Regional director angry and feels betrayed

Director Hicks objects to change in voting structure for land use in the Juan de Fuca Electoral Area

Mike Hicks is steamed. In fact he is so angry, upset and hurt that he wonders where to go from here.

At a closed meeting on March 23, the Capital Regional District’s Planning, Transportation and Protection Services Committee, made up of 13 CRD directors, asked for a report on how to change the voting structure for rezoning applications  in the rural and resource lands.

Those lands, in this case, are in the Juan de Fuca Electoral Area.

Currently the voting structure consists of JDF area director Mike Hicks and the mayors from Sooke, Metchosin, Langford and Colwood.

“I’m really hurt — no question, “said Hicks the day after the meeting. “It’s a total slam on the governance of the JDF.”

At issue in this case is Ender Ilkay’s Marine Trail Holdings development on his private land which skirts the Juan de Fuca Marine Trail.

He went on to say that if the issue of the rezoning for Ender Ilkay’s proposed resort development was against the Regional Growth Strategy (RGS) then the whole board would get to vote.

To change the land use voting structure, the CRD would have to go before the Minister of Community, Sports and Cultural Development. Back in 2008, a “$100-buy-a-vote” voting structure was taken to the courts and was deemed to be illegal, was struck down and the current system where four neighbouring communities get to vote on land use issues was re-adopted. To make any changes now would require a provincial order in council. Also to be noted was that in the decision to strike down the three-vote structure for the current five-vote was the fact of which communities pay for some of the planning costs in the JDF electoral area.

Hicks said the board is asking planner Bob Lapham to give them a staff report on the feasibility of changing the structure rather than asking if it (rezoning) is against the RGS.

Hicks said he left before the vote was taken as he didn’t want to see who voted.

“I take this as a total body slam, almost like a vote of non-confidence,” said Hicks. “I see them as political bullies and I’m not going to take it. It’s total skullduggery, there’s so much at stake.”

He went on to say that Mayor John Ranns had already cast his vote without waiting for the process.

Hicks said it was an insult to the people on the Juan de Fuca Land Use Committee.  He said, they don’t care what you say, they just want to change the rules.

“I trust Minister Ida Chong and the province will ultimately support the voting structure we have.”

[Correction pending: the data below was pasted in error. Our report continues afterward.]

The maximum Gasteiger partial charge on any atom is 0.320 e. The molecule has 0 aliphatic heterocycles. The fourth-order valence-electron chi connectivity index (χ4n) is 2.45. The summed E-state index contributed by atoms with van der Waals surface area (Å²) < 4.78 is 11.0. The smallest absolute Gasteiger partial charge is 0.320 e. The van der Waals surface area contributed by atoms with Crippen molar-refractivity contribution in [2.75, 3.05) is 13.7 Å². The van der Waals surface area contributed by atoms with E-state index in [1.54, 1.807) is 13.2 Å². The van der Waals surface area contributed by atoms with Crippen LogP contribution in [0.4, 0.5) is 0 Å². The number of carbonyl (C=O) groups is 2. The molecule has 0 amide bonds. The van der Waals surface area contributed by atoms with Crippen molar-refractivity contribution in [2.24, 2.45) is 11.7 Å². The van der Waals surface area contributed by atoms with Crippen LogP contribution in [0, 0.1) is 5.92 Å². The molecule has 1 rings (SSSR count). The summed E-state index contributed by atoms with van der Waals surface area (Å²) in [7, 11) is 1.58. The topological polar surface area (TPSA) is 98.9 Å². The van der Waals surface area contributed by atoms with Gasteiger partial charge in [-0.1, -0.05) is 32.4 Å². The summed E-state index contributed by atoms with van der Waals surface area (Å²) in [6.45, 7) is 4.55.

He said that as far as he was concerned the reason given for changing the voting structure is because the vote might go differently than what they want, just because they got a few hundred emails from UVic students.

The Pacheedaht First Nation, on whose traditional territory the development would sit, has written a letter in support of the benefit the development would have for the band and the people in Port Renfrew. They say, “As presented, this project is respectful to the lands; through green areas including parklands, internal trails and access for the general public. We feel that the west coast cabin design for the resort is suitable for these lands and we are encouraged that the developer has indicated the high standards that will be applied throughout this project.” They go on to say they anticipate employment opportunities through milling wood for construction.

“The sad part of the process is that only one team has been on the field and the JDF team hasn’t taken to the field yet.”

The bottom line, said Hicks, it that it is “tough, a real surprise, a shock and a real shame to the people of Juan de Fuca, not just me,”

He hopes it will not ruin his relationship with the other directors.

“I’m not going to compromise my job as director of the Juan de Fuca, the process and any applicant who comes before me,” said Hicks.

Just Posted

Sooke cannabis report does little to answer production questions

Council is trying to get ahead of the issue

Crews respond to near drowning at Thetis Lake

Man taken to hospital after calls come in of drowning in progress

Vet services for Victoria’s pets of the homeless cancelled for first time in a decade

Vets for Pets faces a volunteer shortage that’s forced the group to cancel its recent service

Wooldog among mysteries uncovered with powerful UVic microscope

Finding ‘Mutton,’ a dog lost in a Smithsonian drawer for 150 years

Optometrist pedals through depression, leads others for the cause

Ride Don’t Hide bike rides start, end at Windsor Park

Victoria Weekender: What’s happening this weekend, June 15-16

Car Free YYJ, a barber battle and an Outdoor Discovery Day

B.C. VIEWS: When farmland protection doesn’t protect farmers

Secondary residences aren’t mansions, families tell Lana Popham

Bombers down B.C. Lions 33-23 in season opener

Former Lion Andrew Harris leads Winnipeg with 148 rushing yards

Northern B.C. family remembers murdered Indigenous woman with memorial walk

Still no closure for Ramona Wilson’s family 25 years later

Monkey spotted on late-night jaunt in Campbell River

Conservation officers also apparently looking for cougar in the area

B.C. university to offer mentorship program for former youth in care

Students using the provincial tuition waiver program will soon be able to form a community at KPU

Cyclists competing in one of the toughest bike races on the planet pass through Fernie

Divide riders looking strong as they finish first leg of 4160 km race

You might not know these B.C. records are public

Hired a lawyer to file a civil claim? Those are published online

B.C. bus driver loses case to get job back after texting while driving full bus

An arbitator ruled that Tim Wesman’s phone usage was a “a reckless disregard for public safety”

Most Read